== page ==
I invented a secret code once that none of my friends could break. Is it worth any money? 
JH: Like many sorts of inventing, coming up with a cryptographic system looks easy at first.  Unlike most inventions, however, it’s not always obvious if a secret code doesn’t “work.” It’s easy to get into the mindset that there’s only one way to break a system so all you have to do is test that way.  Professional codebreakers know that on the contrary, there are no rules for what’s allowed in breaking codes. Often the methods for codebreaking with are totally unsuspected by the codemakers. My favorite involves putting a chip card, such as a credit card with a microchip, into a microwave oven and turning it on. Looking at the output of the card when bombarded 
by radiation could reveal information about the encrypted information on the card!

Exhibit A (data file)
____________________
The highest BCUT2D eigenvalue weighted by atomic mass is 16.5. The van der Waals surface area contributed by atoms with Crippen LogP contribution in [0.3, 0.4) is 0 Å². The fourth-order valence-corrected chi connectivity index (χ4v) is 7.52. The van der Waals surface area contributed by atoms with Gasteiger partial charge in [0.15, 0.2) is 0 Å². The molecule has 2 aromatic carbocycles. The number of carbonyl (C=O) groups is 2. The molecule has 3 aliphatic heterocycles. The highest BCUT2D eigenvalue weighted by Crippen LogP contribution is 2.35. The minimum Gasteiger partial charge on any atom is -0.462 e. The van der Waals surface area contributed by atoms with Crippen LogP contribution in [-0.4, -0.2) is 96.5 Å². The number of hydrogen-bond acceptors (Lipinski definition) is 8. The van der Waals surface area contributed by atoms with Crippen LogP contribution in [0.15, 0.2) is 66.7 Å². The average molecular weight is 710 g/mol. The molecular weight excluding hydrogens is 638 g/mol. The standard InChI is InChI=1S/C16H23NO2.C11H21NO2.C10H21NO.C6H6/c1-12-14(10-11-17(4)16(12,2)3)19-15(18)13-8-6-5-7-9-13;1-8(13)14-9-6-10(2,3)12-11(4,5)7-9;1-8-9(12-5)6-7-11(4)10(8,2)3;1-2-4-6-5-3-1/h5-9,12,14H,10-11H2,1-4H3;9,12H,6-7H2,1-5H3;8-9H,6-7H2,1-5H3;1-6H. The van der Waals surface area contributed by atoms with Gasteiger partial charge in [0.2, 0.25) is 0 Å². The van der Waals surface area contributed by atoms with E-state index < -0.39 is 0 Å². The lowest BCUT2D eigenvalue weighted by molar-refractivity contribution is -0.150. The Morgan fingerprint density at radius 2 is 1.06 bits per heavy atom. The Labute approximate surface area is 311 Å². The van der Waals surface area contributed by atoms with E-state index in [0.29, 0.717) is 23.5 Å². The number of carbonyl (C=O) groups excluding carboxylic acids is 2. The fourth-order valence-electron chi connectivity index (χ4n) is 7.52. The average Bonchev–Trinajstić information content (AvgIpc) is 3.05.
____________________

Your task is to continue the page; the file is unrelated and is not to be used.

That being said, many cryptographic systems throughout history have indeed been invented by amateurs, and many systems invented by professionals turned out to be insecure, sometimes laughably so. The moral is, don’t rely on your own judgment, anymore than you should in medical or legal matters. Get a second opinion from a professional you trustyour local university is a good place to start.   
A lot of news reports lately are saying that new kinds of computers are about to break all of the cryptography used on the Internet. Other reports say that criminals and terrorists using unbreakable cryptography are about to take over the Internet. Are we in big trouble? 
JH: Probably not. As you might expect, both of these claims have an element of truth to them, and both of them are frequently blown way out of proportion. A lot of experts do expect that a new type of computer that uses quantum mechanics will “soon” become a reality, although there is some disagreement about what “soon” means. In August 2015 the U.S. National Security Agency announced that it was planning to introduce a new list of cryptography methods that would resist quantum computers but it has not announced a timetable for the introduction. Government agencies are concerned about protecting data that might have to remain secure for decades into the future, so the NSA is trying to prepare now for computers that could still be 10 or 20 years into the future.